Backplane Bandwidth of Switches

- Sep 20, 2019-

The backplane bandwidth of the switch is the maximum data throughput between the switch interface processor or interface card and the data bus. The backplane bandwidth indicates the total data exchange capacity of the switch. The unit is Gbps, which is also called switching bandwidth. The backplane bandwidth of general switches varies from several Gbps to hundreds of Gbps. The higher the backplane bandwidth of a switch, the stronger the ability to process data, but at the same time, the higher the design cost.

Generally speaking, the calculation method is as follows:

1) Backplane Bandwidth at Line Speed

Examine the total bandwidth that all ports on the switch can provide. The formula is port number * corresponding port rate * 2 (full duplex mode). If the total bandwidth is less than the nominal backplane bandwidth, the backplane bandwidth is linear.

2) Layer 2 Packet Forwarding Speed

Layer 2 packet forwarding rate = the number of Gigabit ports * 1.488 Mpps + 100 Mpps * 0.1488 Mpps + the number of other types of ports * corresponding calculation method. If this rate can be less than the nominal Layer 2 packet forwarding rate, the switch can achieve line speed when doing Layer 2 switch.

3) Layer 3 Packet Forwarding Speed

Layer 3 packet forwarding rate = number of Gigabit ports * 1.488 Mpps + number of 100 Mpps * 0.1488 Mpps + number of other types of ports * corresponding calculation method. If this rate can be less than the nominal three-layer packet forwarding rate, then the switch can achieve line speed when doing Layer 3 switching.

So how did 1.488 Mpps get it?

Packet forwarding speed is measured by the number of 64 byte packets per unit time. For Gigabit Ethernet, the calculation method is as follows: 1,000,000,000 bps/8 bit/(64+8+12) byte=1,488,095 pps. It is shown that when the frame size of Ethernet is 64 byte, the fixed overhead of 8 byte frame head and 12 byte frame gap should be considered. Therefore, the packet forwarding rate of a Gigabit Ethernet port with line speed is 1.488 Mpps when forwarding 64 byte packets. Fast Ethernet's line-speed port packet forwarding rate is exactly one tenth of Gigabit Ethernet's, 148.8 kpps.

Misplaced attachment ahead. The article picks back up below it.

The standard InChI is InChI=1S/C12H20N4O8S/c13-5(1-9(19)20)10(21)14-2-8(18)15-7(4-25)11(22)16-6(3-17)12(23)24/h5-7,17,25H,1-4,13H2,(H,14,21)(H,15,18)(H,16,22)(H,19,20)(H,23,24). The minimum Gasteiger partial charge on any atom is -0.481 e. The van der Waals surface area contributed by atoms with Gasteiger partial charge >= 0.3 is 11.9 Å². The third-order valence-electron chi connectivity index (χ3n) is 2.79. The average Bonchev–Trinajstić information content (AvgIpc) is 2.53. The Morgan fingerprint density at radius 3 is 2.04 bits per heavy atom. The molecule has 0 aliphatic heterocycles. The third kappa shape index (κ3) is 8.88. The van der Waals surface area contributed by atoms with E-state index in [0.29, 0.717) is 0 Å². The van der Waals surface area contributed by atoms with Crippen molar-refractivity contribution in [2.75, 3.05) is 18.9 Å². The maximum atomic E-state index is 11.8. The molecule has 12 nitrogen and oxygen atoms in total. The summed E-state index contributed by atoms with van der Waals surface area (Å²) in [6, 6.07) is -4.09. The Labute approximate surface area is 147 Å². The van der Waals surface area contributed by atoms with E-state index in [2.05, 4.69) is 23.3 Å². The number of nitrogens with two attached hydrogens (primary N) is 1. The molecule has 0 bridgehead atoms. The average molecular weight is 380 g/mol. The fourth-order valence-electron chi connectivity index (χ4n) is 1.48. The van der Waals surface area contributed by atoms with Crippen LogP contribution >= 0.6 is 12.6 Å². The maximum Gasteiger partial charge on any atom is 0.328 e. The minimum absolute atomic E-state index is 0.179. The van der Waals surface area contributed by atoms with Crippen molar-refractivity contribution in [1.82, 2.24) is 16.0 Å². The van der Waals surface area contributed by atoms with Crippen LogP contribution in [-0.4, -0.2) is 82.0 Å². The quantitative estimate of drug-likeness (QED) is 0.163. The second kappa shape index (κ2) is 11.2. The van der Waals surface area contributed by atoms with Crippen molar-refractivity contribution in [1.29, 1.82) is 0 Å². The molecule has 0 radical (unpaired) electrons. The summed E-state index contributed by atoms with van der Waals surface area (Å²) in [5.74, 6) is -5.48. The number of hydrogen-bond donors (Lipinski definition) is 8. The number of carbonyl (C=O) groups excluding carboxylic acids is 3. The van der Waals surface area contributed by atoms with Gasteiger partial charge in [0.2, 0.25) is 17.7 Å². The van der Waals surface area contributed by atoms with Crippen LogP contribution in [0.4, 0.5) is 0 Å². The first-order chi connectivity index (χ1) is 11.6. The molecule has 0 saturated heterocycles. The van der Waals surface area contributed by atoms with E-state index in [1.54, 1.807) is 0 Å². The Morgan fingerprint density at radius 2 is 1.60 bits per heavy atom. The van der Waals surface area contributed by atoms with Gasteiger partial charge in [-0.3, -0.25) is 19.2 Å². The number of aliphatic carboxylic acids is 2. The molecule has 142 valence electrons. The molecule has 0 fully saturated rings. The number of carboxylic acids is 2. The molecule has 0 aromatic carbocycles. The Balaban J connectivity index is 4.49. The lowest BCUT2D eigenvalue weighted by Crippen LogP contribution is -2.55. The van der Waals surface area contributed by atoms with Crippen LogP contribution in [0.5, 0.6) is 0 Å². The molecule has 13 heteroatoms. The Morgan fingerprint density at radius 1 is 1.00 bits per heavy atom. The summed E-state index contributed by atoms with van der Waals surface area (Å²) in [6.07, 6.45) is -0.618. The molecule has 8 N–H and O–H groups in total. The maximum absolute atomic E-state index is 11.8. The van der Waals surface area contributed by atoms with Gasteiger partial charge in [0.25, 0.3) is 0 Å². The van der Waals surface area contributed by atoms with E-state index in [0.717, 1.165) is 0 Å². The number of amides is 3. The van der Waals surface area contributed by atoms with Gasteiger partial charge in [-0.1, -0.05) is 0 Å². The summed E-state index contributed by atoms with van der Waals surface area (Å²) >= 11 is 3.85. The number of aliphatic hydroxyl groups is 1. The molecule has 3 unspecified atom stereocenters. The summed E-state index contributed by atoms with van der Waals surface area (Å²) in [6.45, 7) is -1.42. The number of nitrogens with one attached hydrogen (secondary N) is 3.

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* For 10 Gigabit ethernet, the packet forwarding rate of a line-speed port is 14.88 Mpps.


* For Gigabit Ethernet, the packet forwarding rate of a wire-speed port is 1.488 Mpps.


* For fast ethernet, the packet forwarding rate of a line-speed port is 0.1488 Mpps.


* For the POS port of OC-12, the packet forwarding rate of a line-speed port is 1.17Mpps.


* For the POS port of OC-48, the packet forwarding rate of a line-speed port is 468 MppS.


So, if we can satisfy the above three conditions, then we can say that this switch really achieves linear non-blocking.


The utilization of backplane bandwidth resources is closely related to the internal structure of switches. At present, there are several main internal structures of switches: one is the shared memory structure, which relies on the central switching engine to provide high-performance full-port connections, and the core engine checks each input packet to determine the routing. This method requires a lot of memory bandwidth and high management costs, especially with the increase of switch ports, the price of central memory will be very high, so the switch core becomes the bottleneck of performance implementation; secondly, cross-bus structure, which can establish direct point-to-point connection between ports, which is for single-point transmission performance. Good, but not suitable for multi-point transmission; third, hybrid cross-bus structure, which is a hybrid cross-bus implementation, its design idea is to divide the integrated cross-bus matrix into small cross-matrix, and connect through a high-performance bus. Its advantage is to reduce the number of cross buses, reduce the cost and reduce bus contention, but the bus connecting the cross matrix becomes a new performance bottleneck.


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